The first thing I notice about I Am Level is the way it looks. By this I mean that it looks like a poorly made NES game, all monochromatic characters, brazen color scheme, repeating four-frame animations and solid black backgrounds. It looks, in short, a bit shitty.
Is that a fly or a bat, a kettle being poured out or a fish vomiting?
It does, however, look shitty in a very coherent and purposeful way, so I started to suspect that something more was afoot. Research revealed that it this in fact a very specific kind of shitty. Specifically, I Am Level is an homage to the ZX Spectrum, a pre-NES videogame console that was almost exclusively sold in the UK, and in particular it’s an homage to the 1983 game Manic Miner (a game that, truly, looks a bit shitty). As in I am Level, every wall has a repeating, eyestrain-inducing pattern, and you can have great fun trying to figure what each monochromatic 10x10 chunk of pixels is meant to represent. Is that a fly or a bat, a kettle being poured out or a fish vomiting? It’s a lovingly authored sort of shitty.
You inhabit this world as a ball, and you navigate it by rotating your phone, which makes your ball start rolling to that side, as if the game-world was a physical object. Your other input is tapping the screen, which activates all of the many flippers, pistons and trap doors that populate the world. Thus you proceed, tipping your phone to align the ball to a jump pad and tapping the screen to make it—the ball—fly.
What this creates, then, is a game that looks like a platformer but feels and moves like pinball. You’ll spend your time waiting for the perfect angle to fire the ball, maintaining momentum, mastering an exact sequence of taps to send the ball precisely where you want it.
It gives the game an elegant rhythm—roll in, tap the screen, observe, form a plan, execute, roll out.
The tap-anywhere-to-activate-everything–system also works great as a planning tool, and I found myself stopping every time I entered a new level to quickly tap the screen and watch every moving part jump into action. It gives the game an elegant rhythm—roll in, tap the screen, observe, form a plan, execute, roll out. The rooms are connected, though, and when you start to backtrack through these levels to visit newly unlocked areas you get to feel the rush of mastery, soaring from screen to screen without ever losing momentum.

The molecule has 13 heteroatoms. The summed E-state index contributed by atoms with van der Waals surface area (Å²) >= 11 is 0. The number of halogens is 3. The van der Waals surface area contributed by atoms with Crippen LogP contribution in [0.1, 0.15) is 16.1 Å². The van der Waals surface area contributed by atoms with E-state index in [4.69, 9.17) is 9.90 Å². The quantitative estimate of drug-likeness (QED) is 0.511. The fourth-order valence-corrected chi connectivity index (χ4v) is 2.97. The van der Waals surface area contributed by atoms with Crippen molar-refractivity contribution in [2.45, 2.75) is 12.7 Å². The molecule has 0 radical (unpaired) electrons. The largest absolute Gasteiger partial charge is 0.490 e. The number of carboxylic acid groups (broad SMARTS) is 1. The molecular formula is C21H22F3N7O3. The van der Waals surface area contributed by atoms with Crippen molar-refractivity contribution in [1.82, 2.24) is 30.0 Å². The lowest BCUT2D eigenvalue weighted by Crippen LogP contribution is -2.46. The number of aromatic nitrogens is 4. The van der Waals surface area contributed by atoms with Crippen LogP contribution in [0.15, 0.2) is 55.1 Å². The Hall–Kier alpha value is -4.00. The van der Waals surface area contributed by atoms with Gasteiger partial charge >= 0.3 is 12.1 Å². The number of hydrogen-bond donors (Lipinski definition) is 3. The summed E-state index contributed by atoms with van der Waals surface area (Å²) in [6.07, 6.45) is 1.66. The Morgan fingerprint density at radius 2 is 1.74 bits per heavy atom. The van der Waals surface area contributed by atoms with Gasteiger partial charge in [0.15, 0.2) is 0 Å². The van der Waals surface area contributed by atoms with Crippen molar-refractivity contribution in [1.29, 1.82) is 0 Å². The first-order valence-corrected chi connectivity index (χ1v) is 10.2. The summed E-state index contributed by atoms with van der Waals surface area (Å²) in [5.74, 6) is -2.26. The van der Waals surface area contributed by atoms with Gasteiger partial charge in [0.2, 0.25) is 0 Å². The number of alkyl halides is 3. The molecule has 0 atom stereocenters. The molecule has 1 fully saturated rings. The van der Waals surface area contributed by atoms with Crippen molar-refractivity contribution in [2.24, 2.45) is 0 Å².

This, I am here to tell you, is an amazing feeling. It creates a sensation not rarely felt: something like setting a high score on an arcade cabinet in a dirty bar in the early 80s. So it’s strange when reality and inconsistencies creep in. The ball itself, you notice at some point, rotates a little too smoothly in the midst of all the low-resolution ZX Spectrum aesthetic. The physics aren’t quite cohesive; there is no midair control, and, apart from the ball, nothing is affected by the rotation of the phone. Occasionally, crisp, high-resolution effects burst out of the screen, completely out of place amidst all the garish blocks. This is the wrong kind of shitty.
There are dry Briticisms showered throughout: in “The Tea Rooms” flying teapots protect glowing little cups; a level populated by eternally pumping red syringes shouts "We Love the NHS!" in celebration of socialized health care; one particularly irritating owl is named "Doctor Hoo." This helps solidify the tone of the game as that of an aging British gamer. But then there’s the layer of stuff that seems motivated by youthful enthusiasm and stupidity—pixelated interface elements that scale awkwardly; countless tallying of places you discovered and skins you unlocked every time you die; the trite, too-modern loading screens. It’s all a bit like a Skrillex drop in the middle of a Sex Pistols song. The great things are still great, though, and it all ends up being a matter of your tolerance of shit.